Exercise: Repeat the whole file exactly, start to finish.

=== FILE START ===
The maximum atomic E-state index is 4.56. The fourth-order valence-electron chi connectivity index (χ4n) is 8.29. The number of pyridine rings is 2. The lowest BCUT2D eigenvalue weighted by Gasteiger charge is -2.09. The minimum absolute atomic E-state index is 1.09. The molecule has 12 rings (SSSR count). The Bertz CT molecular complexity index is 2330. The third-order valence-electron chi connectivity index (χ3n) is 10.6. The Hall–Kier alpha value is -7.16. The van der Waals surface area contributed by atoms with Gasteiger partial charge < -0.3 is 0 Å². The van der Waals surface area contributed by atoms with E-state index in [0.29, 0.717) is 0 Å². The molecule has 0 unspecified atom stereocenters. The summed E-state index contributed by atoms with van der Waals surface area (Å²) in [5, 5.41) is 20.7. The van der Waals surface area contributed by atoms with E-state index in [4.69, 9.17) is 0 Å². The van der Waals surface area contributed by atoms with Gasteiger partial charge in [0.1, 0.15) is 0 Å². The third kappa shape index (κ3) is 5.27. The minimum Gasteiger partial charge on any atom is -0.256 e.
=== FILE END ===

The maximum atomic E-state index is 4.56. The fourth-order valence-electron chi connectivity index (χ4n) is 8.29. The number of pyridine rings is 2. The lowest BCUT2D eigenvalue weighted by Gasteiger charge is -2.09. The minimum absolute atomic E-state index is 1.09. The molecule has 12 rings (SSSR count). The Bertz CT molecular complexity index is 2330. The third-order valence-electron chi connectivity index (χ3n) is 10.6. The Hall–Kier alpha value is -7.16. The van der Waals surface area contributed by atoms with Gasteiger partial charge < -0.3 is 0 Å². The van der Waals surface area contributed by atoms with E-state index in [0.29, 0.717) is 0 Å². The molecule has 0 unspecified atom stereocenters. The summed E-state index contributed by atoms with van der Waals surface area (Å²) in [5, 5.41) is 20.7. The van der Waals surface area contributed by atoms with E-state index in [4.69, 9.17) is 0 Å². The van der Waals surface area contributed by atoms with Gasteiger partial charge in [0.1, 0.15) is 0 Å². The third kappa shape index (κ3) is 5.27. The minimum Gasteiger partial charge on any atom is -0.256 e.